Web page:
Of the 227 S. aureus isolates, five (2.2%) from two food stalls were methicillin-resistant (Table 1) and belonged to Sequence Types (ST) 80 (spa type t1198) (isolated from sliced onion, prawn fritters, fried egg) and ST6 (spa type t304) (from swabs of food handlers’ gloves) [7]. All five isolates belonged to SCCmec type IV, and were pvl-negative. Unlike SCCmec types I-III strains which are often associated with nosocomial infections, strains belonging to SCCmec type IV are capable of colonising healthy individuals and may be community-associated. Some SCCmec type IV strains may be associated with livestock, suggesting a possible transmission between human and food-producing animals [1012]. In Singapore, community-associated (CA) MRSA strains previously reported were isolated from clinical samples and belonged mainly to ST30, ST59 and ST772 [13]. To our knowledge, no ST6 strain has been reported in Singapore, whereas a ST80 CA-MRSA strain was previously reported in a local hospital in 2003, from a patient with a chin abscess [8]. S. aureus ST80, belonging to Clonal Complex 80 (CC80), was first reported in Denmark in 1993 and has been recognised as a major clone of CA-MRSA, widely spread across Europe [1416]. Most ST80 strains reported elsewhere belong to SCCmec type IV, are pvl-positive, and are usually associated with severe skin/soft tissue infections and necrotising pneumonia [17]. Nonetheless, pvl-negative ST80 strains have also been reported in clinical cases overseas [18, 19]. ST6 MRSA is a double-locus variant of CC5, which is one of the five CCs from which major epidemic MRSA isolates are believed to have emerged [20]. ST6 MRSA was previously reported in human cases and carriers in Australia, Oman and United Arab Emirates (UAE) [16, 21, 22]. In particular, ST6 SCCmec type IV (t304) pvl-negative MRSA, a strain susceptible to non-beta-lactams, was previously isolated from patients overseas, suggesting that the ST6 strain isolated in our study may be capable of causing human infection [23]. In addition, CC6-ST6-t304 strains have previously been isolated from human (MSSA and MRSA), feral cat (MRSA) and camel (MSSA) suggesting that the strain may be transmissible across different host species [19, 2426].
Table 1

Phenotypic and genotypic characteristics of methicillin resistant Staphylococcus aureus (MRSA) isolated from retail food and contact surfaces in Singapore. MLST multi locus sequence typing, spa staphylococcal protein A, pvl panton-valentine leukocidin, se staphylococcal enterotoxin, et exfoliative toxin, tsst-1 toxic shock syndrome toxin-1, AMC amoxycillin-clavulanic acid, AMP ampicillin, FOX cefoxitin, CRO Ceftriaxone, P penicillin, AK amikacin, AZM azithromycin, CIP ciprofloxacin, C chloramphenicol, CN gentamicin, NOR norfloxacin, TE tetracycline, SXT trimethoprim-sulphamethoxazole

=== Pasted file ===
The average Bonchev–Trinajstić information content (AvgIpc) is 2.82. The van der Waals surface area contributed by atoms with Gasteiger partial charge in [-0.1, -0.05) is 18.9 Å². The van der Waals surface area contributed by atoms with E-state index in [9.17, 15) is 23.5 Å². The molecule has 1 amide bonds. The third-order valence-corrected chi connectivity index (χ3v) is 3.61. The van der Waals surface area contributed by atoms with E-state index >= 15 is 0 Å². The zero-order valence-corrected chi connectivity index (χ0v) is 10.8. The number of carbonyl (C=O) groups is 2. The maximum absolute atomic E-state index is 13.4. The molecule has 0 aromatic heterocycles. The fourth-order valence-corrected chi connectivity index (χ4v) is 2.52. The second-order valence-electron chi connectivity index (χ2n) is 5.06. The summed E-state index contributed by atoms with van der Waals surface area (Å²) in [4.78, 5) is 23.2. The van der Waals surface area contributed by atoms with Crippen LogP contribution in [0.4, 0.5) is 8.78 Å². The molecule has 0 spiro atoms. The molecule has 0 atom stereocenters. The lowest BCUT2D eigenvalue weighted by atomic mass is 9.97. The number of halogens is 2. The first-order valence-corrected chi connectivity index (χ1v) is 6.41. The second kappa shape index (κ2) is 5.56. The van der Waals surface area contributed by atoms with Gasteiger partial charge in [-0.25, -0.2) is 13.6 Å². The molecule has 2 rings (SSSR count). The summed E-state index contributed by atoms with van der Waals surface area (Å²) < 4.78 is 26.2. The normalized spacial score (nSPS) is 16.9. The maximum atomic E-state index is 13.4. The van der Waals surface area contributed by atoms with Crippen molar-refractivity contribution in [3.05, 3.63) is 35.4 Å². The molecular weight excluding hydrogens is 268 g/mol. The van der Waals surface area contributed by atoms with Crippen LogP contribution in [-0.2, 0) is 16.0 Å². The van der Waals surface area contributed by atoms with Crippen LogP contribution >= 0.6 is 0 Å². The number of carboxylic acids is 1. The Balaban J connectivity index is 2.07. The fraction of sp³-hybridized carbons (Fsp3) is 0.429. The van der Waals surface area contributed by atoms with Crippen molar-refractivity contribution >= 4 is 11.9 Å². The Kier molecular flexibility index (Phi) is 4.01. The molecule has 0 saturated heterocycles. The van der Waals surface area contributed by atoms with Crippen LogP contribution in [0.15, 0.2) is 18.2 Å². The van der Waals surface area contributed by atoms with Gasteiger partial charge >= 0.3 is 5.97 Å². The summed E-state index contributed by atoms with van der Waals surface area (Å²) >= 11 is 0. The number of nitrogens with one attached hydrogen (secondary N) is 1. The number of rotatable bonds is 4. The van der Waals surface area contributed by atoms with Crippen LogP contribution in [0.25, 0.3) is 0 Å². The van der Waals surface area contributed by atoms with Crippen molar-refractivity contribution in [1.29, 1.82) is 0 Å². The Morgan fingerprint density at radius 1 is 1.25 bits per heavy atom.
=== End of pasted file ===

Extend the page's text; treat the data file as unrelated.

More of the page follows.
Food stall

Year of isolation

Source

Molecular typing

pvl gene

Staphylocooccal enterotoxin genes

Exfoliative toxin genes

tsst -1

Beta lactams

Non beta lactams

MLST

spa

SCCmec

sea

seb

sec

sed

see

seg

seh

sei

sej

sek

sel

sem

seo

sep

eta

etb

etd

 

AMC

AMP

FOX

CRO

P

AK

AZM

CIP

C

CN

NOR

TE

SXT

A

2011

Sliced Onion

ST80

t1198

IV

-

-

+

-

-

-

-

-

-

-

+

-

-

-

-

-

-

+

-

R

R

R

R

R

S

R

S

S

S

S

S

S

A

2011

Prawn fritters

ST80

t1198

IV

-

-

+

-

-

-

-

-

-

-

+

-

-

-

-

-

-

+

-

R

R

R

R

R

S

R

S

S

S

S

S

S

A

2011

Fried egg

ST80

t1198

IV

-

-

+

-

-

-

-

-

-

-

+

-

-

-

-

-

-

+

-

R

R

R

R

R

S

R

S

S

S

S

S

S

B

2013

Gloves (inner surface)

ST6

t304

IV

-

+

-

-

-

-

-

-

-

-

-

-

-

-

-

-

-

-

-

R

R

R

R

R

S

S

S

S

S

S

S

S

B

2013

Glove (outer surface)

ST6

t304

IV

-

+

-

-

-

-

-

-

-

-

-

-

-

-

-

-

-

-

-

R

R

R

R

R

S

S

S

S

S

S

S

S